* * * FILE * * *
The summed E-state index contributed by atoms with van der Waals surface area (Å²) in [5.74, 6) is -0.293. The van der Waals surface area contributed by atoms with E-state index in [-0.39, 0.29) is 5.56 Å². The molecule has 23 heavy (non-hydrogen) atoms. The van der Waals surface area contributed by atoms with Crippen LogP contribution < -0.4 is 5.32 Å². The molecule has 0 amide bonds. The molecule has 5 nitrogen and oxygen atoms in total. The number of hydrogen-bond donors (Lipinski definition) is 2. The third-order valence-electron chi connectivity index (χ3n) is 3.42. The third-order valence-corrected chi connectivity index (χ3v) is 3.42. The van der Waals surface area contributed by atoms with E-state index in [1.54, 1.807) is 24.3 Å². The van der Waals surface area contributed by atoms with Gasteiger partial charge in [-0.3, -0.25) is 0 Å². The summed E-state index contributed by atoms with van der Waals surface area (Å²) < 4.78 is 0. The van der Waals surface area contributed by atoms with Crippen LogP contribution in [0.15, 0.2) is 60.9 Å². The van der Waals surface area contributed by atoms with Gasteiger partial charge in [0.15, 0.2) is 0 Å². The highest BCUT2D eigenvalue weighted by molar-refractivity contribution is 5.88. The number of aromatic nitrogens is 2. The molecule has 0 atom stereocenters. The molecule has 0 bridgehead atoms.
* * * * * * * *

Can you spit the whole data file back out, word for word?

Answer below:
The summed E-state index contributed by atoms with van der Waals surface area (Å²) in [5.74, 6) is -0.293. The van der Waals surface area contributed by atoms with E-state index in [-0.39, 0.29) is 5.56 Å². The molecule has 23 heavy (non-hydrogen) atoms. The van der Waals surface area contributed by atoms with Crippen LogP contribution < -0.4 is 5.32 Å². The molecule has 0 amide bonds. The molecule has 5 nitrogen and oxygen atoms in total. The number of hydrogen-bond donors (Lipinski definition) is 2. The third-order valence-electron chi connectivity index (χ3n) is 3.42. The third-order valence-corrected chi connectivity index (χ3v) is 3.42. The van der Waals surface area contributed by atoms with E-state index in [1.54, 1.807) is 24.3 Å². The van der Waals surface area contributed by atoms with Gasteiger partial charge in [-0.3, -0.25) is 0 Å². The summed E-state index contributed by atoms with van der Waals surface area (Å²) < 4.78 is 0. The van der Waals surface area contributed by atoms with Crippen LogP contribution in [0.15, 0.2) is 60.9 Å². The van der Waals surface area contributed by atoms with Gasteiger partial charge in [0.15, 0.2) is 0 Å². The highest BCUT2D eigenvalue weighted by molar-refractivity contribution is 5.88. The number of aromatic nitrogens is 2. The molecule has 0 atom stereocenters. The molecule has 0 bridgehead atoms.